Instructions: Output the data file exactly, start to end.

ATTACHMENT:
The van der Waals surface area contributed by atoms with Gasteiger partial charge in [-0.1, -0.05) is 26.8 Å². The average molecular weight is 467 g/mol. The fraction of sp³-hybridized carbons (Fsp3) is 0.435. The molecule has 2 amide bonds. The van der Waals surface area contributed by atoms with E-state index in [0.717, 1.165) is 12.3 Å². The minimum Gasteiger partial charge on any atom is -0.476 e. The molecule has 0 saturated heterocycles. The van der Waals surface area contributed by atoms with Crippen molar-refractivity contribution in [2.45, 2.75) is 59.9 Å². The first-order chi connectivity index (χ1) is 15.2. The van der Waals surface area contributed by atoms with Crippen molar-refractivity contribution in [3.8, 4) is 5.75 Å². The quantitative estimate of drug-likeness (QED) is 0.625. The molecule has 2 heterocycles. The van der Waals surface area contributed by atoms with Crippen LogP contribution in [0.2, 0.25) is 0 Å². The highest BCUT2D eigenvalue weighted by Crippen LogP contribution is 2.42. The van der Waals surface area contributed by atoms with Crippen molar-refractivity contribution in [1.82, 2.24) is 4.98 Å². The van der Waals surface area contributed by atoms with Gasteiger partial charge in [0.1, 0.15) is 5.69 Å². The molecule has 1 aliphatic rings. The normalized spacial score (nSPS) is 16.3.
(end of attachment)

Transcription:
The van der Waals surface area contributed by atoms with Gasteiger partial charge in [-0.1, -0.05) is 26.8 Å². The average molecular weight is 467 g/mol. The fraction of sp³-hybridized carbons (Fsp3) is 0.435. The molecule has 2 amide bonds. The van der Waals surface area contributed by atoms with E-state index in [0.717, 1.165) is 12.3 Å². The minimum Gasteiger partial charge on any atom is -0.476 e. The molecule has 0 saturated heterocycles. The van der Waals surface area contributed by atoms with Crippen molar-refractivity contribution in [2.45, 2.75) is 59.9 Å². The first-order chi connectivity index (χ1) is 15.2. The van der Waals surface area contributed by atoms with Crippen molar-refractivity contribution in [3.8, 4) is 5.75 Å². The quantitative estimate of drug-likeness (QED) is 0.625. The molecule has 2 heterocycles. The van der Waals surface area contributed by atoms with Crippen LogP contribution in [0.2, 0.25) is 0 Å². The highest BCUT2D eigenvalue weighted by Crippen LogP contribution is 2.42. The van der Waals surface area contributed by atoms with Crippen molar-refractivity contribution in [1.82, 2.24) is 4.98 Å². The van der Waals surface area contributed by atoms with Gasteiger partial charge in [0.1, 0.15) is 5.69 Å². The molecule has 1 aliphatic rings. The normalized spacial score (nSPS) is 16.3.